01.06.2018 Technology and Innovation

The Great Hoodie Mystery

Hoodie Mystery

Last summer, Rose noticed a problem at the ThinkShout offices. What seemed at first to be an innocuous little issue turned into an unsolvable mystery that had been hiding in our office for an unknown period of time. It remains unsolved to this day!

What is this mystery? Here’s Rose on the ThinkShout Slack “General” channel, June 30th 2017:


Being a data structure enthusiast, I was immediately struck by the strong possibility that this question could not be answered.


With an organization full of developers, suggestions were quickly provided. Someone suggested using the “Refrigerator leftovers” method: place the hoodies somewhere conspicuous with a sign that says, “If this is yours, claim it by such-and-such date”. Katrina didn’t like it:


A fine point! Leftovers are naturally somewhat unique. ThinkShout hoodies are, of course, unquestionably unique (and beautifully designed!) in the greater world of hoodies. But in the ThinkShout offices, the “uniqueness” factor is undermined. Moving the hoodies would remove one of the most vital pieces of identifying information in the mind of the only person likely to be able to identify it: the mind of the person who left the hoodie where it currently is!

Nancy had the real solution to this mystery:


Perfect! Connect the identifying information permanently to the hoodie in a way that anyone, not just the owner, can use to identify it!

So! Problem solved, right Rose?


Rose was too polite, of course, to point out that this “solution” was, shall we say, a little less than timely.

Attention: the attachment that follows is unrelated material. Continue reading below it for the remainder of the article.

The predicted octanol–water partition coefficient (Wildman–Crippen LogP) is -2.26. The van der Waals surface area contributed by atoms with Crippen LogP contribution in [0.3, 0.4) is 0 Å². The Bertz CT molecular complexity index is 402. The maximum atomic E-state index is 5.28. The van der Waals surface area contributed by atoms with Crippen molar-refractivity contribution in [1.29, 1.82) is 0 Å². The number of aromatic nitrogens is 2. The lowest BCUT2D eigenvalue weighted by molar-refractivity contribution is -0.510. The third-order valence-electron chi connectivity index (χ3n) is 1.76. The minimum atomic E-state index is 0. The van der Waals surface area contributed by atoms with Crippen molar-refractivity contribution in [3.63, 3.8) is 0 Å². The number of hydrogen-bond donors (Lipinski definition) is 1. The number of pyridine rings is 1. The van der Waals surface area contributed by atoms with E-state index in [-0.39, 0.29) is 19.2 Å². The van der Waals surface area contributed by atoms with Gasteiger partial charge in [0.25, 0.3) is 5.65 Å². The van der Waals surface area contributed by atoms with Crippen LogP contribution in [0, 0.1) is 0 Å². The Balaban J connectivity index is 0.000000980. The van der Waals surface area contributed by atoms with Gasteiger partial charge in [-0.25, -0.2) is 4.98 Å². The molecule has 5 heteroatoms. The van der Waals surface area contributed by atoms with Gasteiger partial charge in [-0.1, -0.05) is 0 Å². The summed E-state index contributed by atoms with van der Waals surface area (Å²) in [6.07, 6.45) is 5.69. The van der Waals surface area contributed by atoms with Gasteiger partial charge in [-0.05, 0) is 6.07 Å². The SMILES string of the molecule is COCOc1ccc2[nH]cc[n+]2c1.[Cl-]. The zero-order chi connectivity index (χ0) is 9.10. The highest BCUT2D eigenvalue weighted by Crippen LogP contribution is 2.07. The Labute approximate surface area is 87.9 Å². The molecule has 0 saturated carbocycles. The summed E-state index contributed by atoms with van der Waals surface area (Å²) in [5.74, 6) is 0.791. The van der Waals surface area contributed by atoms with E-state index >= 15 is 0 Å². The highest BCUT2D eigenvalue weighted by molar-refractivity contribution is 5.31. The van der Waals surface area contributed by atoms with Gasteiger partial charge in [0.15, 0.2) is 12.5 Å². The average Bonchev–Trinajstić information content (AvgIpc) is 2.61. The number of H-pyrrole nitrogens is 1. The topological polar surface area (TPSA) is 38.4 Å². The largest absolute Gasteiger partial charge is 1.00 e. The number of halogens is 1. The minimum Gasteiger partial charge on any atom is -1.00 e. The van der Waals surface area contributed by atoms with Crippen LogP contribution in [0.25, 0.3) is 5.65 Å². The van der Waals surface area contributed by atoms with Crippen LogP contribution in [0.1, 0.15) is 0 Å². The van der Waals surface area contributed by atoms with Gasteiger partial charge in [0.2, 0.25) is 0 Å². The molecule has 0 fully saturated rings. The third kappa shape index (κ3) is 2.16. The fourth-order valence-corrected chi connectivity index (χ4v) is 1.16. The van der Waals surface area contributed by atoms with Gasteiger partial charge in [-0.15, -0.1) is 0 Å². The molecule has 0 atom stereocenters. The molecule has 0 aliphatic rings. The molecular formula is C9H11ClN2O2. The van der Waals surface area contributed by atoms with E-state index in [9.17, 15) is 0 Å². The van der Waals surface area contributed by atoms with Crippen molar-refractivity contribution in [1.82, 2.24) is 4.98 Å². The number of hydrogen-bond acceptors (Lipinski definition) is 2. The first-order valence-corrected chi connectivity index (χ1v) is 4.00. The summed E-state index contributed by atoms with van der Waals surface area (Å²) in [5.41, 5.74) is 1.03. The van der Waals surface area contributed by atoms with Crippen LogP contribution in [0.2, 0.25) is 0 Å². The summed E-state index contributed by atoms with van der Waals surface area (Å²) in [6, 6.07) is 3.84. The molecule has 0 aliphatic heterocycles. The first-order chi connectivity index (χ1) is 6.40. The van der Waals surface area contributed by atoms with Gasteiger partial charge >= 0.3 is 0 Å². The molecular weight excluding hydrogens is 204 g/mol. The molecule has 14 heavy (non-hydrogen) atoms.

However, our data interpretation resources (employees who owned hoodies) did a great job identifying the two hoodies on the back coat rack. As for the one in the front? I recently returned from 3 months away from the office, and saw this:


The mystery remains! In fact, as far as I can recall, that hoodie has been hanging there for at least three years.

Perhaps you are thinking, “This is no great mystery. Someone who left the organization at some point forgot their hoody, and never came back for it.” That is an excellent explanation! But is it true? There’s no longer any way to know for sure.

Some have advocated for removal of the mystery hoodie, arguing that the owner has long given up their claim to it. I am strongly opposed! Nevermind the owner: the mystery hoodie is an object lesson on the importance of thinking through your data structures carefully at the start. It can be tempting, when building a data system, to get cute and clever and end up in trouble:

“We’ll know whose hoodie it is because they’ll be wearing it!” (This only accounts for data in the active state.) “We’ll know whose hoodie it is because when they aren’t wearing it, they will leave it at their desk!” (Optimistic assumption about future usage.) “We can use sizing information to help us figure out any lost person-hoodie connections.” (Insufficiently specific identifier.) “The owner will know that it’s theirs.” (Impractical data retrieval method; owner may not be an available resource.)

These cute answers can be fun, but let’s call them what they really are: lazy. And let’s take a cue from Nancy: put complete, identifying information in the appropriate place right from the start:


Now, if you’ll excuse me, I need to track down a magic marker.

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